The entourage of Meloni’s under-secretary, Giovanbattista Fazzolari - a particularly diligent and enthusiastic member of her neo-fascist Fratelli d’Italia (Brothers of Italy) party - has already evoked the spectre of the 1970s terrorist Brigate Rosse (Red Brigades) in relation to student protest, in a document described as an “informative note for internal use”, setting the pace for defamation of the student movement. On March 26, the neo-fascist president of the Senate, Ignazio Benito La Russa, told the hard-right newspaper La Verità: “The Years of Lead started like this”.5 The degree of coordination in governing circles can be seen by the fact that on the very same day Anna Maria Bernini, the minister for universities, contacted both the head of the Italian police, Vittorio Pisani, and the minister of the interior, Matteo Piantedosi, propounding an equally hysterical assessment of the situation in Italian universities.

While the response to protests about the agreement by neo-fascists and hard-right newspapers like Il Giornale, La Verità, Libero and Il Foglio is no surprise, relatively liberal papers like the centre-right Corriere della Sera and the centre-left La Repubblica have been equally willing to treat any criticism of Israel as rabid anti-Semitism. They have attempted to mystify their readers by treating demands for a temporary freeze - for the duration of the Gaza war - on particular scientific and technological projects with an actual or potential military application as if they were a blanket refusal to have any relationship with Israeli universities.

Sanctimonious remarks by Benini on the evening news of Italy’s main state television channel, Rai 1, about the importance of scientific exchange and diplomacy - along with her proclamation that universities are ‘neutral bodies’ that should not take sides in a war - are about as hypocritical as one can get, given that the freeze is directed at military or ‘dual use’ research on drones, robots and the like.

Finally, one might observe that it is somewhat ironic that most of these governing and mainstream journalistic circles have for the last two years favoured, and attempted to implement, what amounts to a total cultural (and not just academic, let alone merely scientific and technological) boycott of anything Russian, including works by writers and composers, such as Dostoyevsky and Tchaikovsky - who, of course, died long before Vladimir Putin was born.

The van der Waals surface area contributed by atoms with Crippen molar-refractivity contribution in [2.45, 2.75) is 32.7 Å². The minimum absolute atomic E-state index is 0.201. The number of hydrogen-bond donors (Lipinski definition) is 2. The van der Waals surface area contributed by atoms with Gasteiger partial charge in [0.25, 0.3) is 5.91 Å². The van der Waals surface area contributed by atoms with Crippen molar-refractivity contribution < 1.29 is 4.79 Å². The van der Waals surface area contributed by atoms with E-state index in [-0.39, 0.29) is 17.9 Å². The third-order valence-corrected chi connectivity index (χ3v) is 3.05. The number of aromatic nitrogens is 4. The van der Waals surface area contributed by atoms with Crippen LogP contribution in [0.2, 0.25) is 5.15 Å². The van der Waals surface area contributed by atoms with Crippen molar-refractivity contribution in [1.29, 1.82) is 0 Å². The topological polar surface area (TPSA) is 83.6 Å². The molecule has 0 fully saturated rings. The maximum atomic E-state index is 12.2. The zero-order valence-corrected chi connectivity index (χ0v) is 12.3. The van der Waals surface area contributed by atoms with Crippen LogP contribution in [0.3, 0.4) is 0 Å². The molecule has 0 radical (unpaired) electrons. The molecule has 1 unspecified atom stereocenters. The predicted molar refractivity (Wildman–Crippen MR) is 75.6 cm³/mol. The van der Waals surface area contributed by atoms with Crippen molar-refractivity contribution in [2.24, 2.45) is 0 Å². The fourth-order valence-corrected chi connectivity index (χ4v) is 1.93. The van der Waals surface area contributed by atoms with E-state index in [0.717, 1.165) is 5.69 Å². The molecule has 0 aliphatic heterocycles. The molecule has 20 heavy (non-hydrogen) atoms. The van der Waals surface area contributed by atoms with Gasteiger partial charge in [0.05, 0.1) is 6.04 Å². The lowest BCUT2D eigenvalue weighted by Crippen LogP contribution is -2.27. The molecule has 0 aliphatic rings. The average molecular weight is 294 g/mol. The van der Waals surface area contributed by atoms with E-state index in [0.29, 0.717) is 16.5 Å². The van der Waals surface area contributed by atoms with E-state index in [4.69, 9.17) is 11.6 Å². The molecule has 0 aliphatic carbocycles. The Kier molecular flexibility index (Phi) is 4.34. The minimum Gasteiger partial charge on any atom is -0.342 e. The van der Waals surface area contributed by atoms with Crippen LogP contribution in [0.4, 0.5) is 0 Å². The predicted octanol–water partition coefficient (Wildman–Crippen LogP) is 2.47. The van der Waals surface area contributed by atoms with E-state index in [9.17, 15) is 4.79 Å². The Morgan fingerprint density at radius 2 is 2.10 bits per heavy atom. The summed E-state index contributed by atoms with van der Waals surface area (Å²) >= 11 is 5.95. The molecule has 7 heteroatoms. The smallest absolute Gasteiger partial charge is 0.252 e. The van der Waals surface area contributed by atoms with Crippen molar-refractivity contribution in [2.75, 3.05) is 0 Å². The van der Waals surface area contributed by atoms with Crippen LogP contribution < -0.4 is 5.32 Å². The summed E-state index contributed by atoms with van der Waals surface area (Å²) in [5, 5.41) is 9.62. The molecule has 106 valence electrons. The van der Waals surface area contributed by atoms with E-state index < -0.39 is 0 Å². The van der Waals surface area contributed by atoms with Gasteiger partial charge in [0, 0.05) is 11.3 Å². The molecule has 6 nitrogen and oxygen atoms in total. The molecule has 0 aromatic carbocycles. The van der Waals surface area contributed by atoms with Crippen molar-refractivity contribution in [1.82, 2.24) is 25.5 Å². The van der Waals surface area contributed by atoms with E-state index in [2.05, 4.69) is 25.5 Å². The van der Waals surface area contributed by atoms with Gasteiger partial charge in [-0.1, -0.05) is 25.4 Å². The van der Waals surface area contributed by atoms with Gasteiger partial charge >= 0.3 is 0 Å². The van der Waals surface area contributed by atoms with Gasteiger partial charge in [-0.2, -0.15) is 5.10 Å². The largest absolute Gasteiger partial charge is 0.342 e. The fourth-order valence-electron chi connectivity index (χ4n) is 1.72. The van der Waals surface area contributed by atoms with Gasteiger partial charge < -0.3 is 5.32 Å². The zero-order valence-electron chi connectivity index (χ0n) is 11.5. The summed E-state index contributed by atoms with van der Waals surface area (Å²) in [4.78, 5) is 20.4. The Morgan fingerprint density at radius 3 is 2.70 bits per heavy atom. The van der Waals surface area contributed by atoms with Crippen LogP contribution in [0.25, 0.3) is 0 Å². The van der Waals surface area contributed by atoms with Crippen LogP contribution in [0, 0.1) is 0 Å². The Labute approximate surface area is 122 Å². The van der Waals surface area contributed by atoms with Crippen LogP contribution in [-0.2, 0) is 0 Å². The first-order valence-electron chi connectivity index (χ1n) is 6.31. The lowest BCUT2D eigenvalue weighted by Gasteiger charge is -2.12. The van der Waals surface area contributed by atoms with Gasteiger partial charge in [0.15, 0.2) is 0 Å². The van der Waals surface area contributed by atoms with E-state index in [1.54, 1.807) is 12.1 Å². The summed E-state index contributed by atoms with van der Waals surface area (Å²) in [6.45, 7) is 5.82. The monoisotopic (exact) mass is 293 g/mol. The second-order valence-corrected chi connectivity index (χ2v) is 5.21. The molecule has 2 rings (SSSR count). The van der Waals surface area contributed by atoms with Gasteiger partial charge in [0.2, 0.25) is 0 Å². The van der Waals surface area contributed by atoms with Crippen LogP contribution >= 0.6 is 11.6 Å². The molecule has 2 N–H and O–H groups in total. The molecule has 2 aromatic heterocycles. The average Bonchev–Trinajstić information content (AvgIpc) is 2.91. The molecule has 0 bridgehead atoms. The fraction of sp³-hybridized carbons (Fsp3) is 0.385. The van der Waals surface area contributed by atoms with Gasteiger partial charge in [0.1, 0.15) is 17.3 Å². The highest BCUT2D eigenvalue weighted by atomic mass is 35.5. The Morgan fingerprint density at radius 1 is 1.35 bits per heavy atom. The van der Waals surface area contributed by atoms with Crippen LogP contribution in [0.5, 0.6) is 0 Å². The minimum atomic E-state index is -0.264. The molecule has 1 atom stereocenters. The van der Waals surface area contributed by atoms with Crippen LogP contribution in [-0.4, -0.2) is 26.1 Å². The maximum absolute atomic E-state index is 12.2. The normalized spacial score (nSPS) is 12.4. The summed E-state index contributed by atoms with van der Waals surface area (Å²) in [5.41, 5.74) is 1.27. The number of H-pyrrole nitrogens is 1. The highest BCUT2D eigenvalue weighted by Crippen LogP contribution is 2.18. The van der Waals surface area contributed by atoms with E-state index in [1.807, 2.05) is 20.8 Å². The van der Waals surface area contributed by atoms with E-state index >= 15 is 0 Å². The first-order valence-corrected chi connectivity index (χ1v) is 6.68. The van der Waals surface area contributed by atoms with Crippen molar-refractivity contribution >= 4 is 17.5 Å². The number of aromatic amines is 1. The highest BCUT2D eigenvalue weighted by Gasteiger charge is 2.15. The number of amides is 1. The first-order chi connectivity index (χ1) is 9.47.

1. This phenomenon has been analysed at length in a recent book - Michele Lancione’s Università e Miltarizzazione (Milan 2023). Lancione teaches geography and political economy at the Politecnico di Torino - which, as he courageously points out, is one of the main partners in Italy’s leading arms manufacturer, Leonardo.↩︎

  2. It was modelled on the Parisian École Normale Supérieure, and has the same sort of role in relation to the rest of the Italian academic sector as Oxford and Cambridge in relation to other British universities.↩︎

  3. Whilst it is, of course, true that Leonardo da Vinci had some interest in weapons systems, amongst a myriad of other things, the renaming of the old Finmeccanica after the man who painted the Mona Lisa is as disingenuous as the EU’s decision to call its arms fund for Ukraine the ‘European Peace Facility’.↩︎

  4. Although it is not my intention in this article to discuss in any detail Italy’s role in the general, and increasingly frantic, rearmament drive of Nato and the EU over the last couple of years, it needs to be stressed that Italian arms sales increased by 26% in 2023, that Italy has continued to sell arms to Israel since October 7 2023 in blatant breach of its own law banning arms sales to countries actively engaged in armed conflict. Further, one of the Italian arms industry’s best customers is Qatar, the main source of arms to Hamas - a point that Italy’s Green leader, Angelo Bonelli, has often raised when his pacifist line on Gaza has been described as ‘pro-Hamas’ by government ministers.↩︎

  5. The ‘Years of Lead’ long ago became establishment shorthand for the 1970s - emphasising the bullets of ultra-left terrorists, rather than neo-fascist bombs.↩︎